Baltimore - with all the angst about the Sox and Yankees it is easy to forget the Orioles, who won, a bit earlier than they were supposed to. I don't know if they can sustain it - probably not, a lot of luck went into last year's run - but they got some decent pitching, and at least some of it could get better... No, I don't really believe it... I do think they will continue to hit pretty well - something better from Wieters seems a safe bet, I think Davis and Jones will continue to produce - they have enough core to hang around, but getting into the post-seasomn is going to be a struggle.

Tampa Bay - let's see how far pitching can take a team. Though if Myers is ready or Jennings steps it up, they could be all right. And the pitching can take them quite a ways. But without things working out, they are thin...

New York - this is a rooting interest. But looking at the team they're running out there - holy crap! They are old; they are all hurt - Texeira and A Rod and Jeter, Granderson too. They do have some pretty decent pitchers, and Cano, and financial resources... but the team on the field today is sub-Astros quality - and not going to get better for a while. I don't think they are going to be able to overcome the missing players this year. Maybe enough of them will come back to not embarrass themselves - but I suspect the worst for the Yanks. Heh heh heh.


Detroit - I think they might be the safest pick in baseball - 90 odd wins, and the division. They have a great top of a rotation; they have a great middle of the lineup; they have - well, some talent around that. And they have holes. But they are in a weak division and they are going to get to 90 wins - the post-season seems a safe bet here.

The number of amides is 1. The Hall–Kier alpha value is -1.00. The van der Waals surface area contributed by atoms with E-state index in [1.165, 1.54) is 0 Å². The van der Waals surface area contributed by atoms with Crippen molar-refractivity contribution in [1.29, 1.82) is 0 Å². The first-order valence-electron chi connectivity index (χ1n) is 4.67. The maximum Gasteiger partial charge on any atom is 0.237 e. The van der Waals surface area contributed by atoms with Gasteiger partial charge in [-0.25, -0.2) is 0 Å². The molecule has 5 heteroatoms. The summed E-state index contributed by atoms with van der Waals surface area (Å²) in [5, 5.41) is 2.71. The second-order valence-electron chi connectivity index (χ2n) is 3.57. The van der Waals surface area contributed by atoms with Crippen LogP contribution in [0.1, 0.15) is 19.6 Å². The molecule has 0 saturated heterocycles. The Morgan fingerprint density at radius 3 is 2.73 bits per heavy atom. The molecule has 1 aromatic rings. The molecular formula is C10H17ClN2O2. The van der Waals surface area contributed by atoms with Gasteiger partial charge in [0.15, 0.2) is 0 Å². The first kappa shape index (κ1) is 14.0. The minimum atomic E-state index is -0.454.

Chicago - They are still around. They never quite seem to make up their minds if they are going to contend. I think they got a bit more last year than they have a reason to expect this year, which means they shouldn't trouble the Cats, but will probably finish second easy enough.

KC - All their good young hitters regressed last year - so - they'll probably come back this year. I don't know if they have enough pitching - though they did load up on Tampa Bay pitchers. Second place is in reach, if things break for them.

Cleveland - probably not for the Indians, though who knows - Tito ought to steady them, they have some interesting players, and brought in a bunch of interesting failures (the likes of Drew Stubbs...) They could be respectable. Or hopeless. Probably a bit better than hopeless. 72 wins, that sort of thing.